The owners, Georges and Michèle, are about our ages, recently retired themselves, and they raised their family here. They have just finished a new construction adjacent to an older house that one of their sons had recently bought, not far from here. So, they are still in Carcassonne, near their kids and grandkids.
They are wonderfully warm and friendly. Since this was their lifetime house, it is obvious that it is a little strange for them to be renting it out to strangers, Americans at that! We have already agreed with them that we are Hawaiians, rather than Americans — in general, and especially in the light of the next president.
Upon our arrival, they toured us around the house in detail, explaining the heating system, the appliances, the propane tanks, etc. Obviously, they have cared deeply for the house.
Georges insisted kindly that the next morning, we go over to their current house so that he could help us establish our account with the electric and water companies, as well as the internet / TV / telephone company. I sat with him and Michèle while he made the calls, waited on musical hold, and then explained the situation: his house, new renters, etc. On the first call, he explained that his renters are American. On the next two callers, we are Hawaiian.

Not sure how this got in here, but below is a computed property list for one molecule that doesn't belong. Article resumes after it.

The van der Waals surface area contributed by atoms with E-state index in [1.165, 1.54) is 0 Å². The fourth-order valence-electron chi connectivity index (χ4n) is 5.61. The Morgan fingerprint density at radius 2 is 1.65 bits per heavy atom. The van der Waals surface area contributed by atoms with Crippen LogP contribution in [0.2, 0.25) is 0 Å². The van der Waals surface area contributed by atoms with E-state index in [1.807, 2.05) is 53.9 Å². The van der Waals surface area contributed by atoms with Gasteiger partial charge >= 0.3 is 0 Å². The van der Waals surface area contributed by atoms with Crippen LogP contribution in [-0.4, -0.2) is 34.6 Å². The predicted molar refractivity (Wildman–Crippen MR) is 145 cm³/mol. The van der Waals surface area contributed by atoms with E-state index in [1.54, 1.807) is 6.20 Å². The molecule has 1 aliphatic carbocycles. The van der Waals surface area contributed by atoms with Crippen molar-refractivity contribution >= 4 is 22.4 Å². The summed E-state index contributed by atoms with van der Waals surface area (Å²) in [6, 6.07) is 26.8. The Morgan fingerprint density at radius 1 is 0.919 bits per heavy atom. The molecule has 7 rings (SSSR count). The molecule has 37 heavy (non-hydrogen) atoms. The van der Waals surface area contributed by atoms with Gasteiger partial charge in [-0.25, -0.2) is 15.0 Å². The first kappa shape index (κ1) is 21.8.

There is quite a bit of chicken and egg here regarding setting up service accounts and setting up a bank account. The internet / TV account requires that we have a local bank account and a specific number (RIB). So we couldn’t get internet going right away; we have a phone appointment later this week with the internet service, by which time we need to have our bank account. Georges was patient through all this, offering to keep helping. Without his help, I’m sure we wouldn’t have all these services before April!
(A couple days later, we went to a local bank with our British+French consultant, Rachel, to start the account set up. As anticipated, the bank wants lots of documention — passports, US IRS forms, past tax returns, past US utility bills, current French utility bills (which we don’t have yet), copy of our lease, and a formal attestation by our landlords that we exist and aren’t nefarious. Rachel and the bank person noted that in the US and UK, banks want customers and their money; in France, not so much. Basically, to get a bank account, we need to have lots of evidence that we really live here, but in order to get that evidence, we need to have a bank account. Catch 22 (mostly; Rachel and Georges are helping us through the French bureaucracy).)
All the conversations with Georges and Michèle are in French. Fortunately they are patient with my French; they make it easy to talk about the house, where to shop for different things, as well as their own history. Nice people: so far a great balance of helpful without intrusiveness.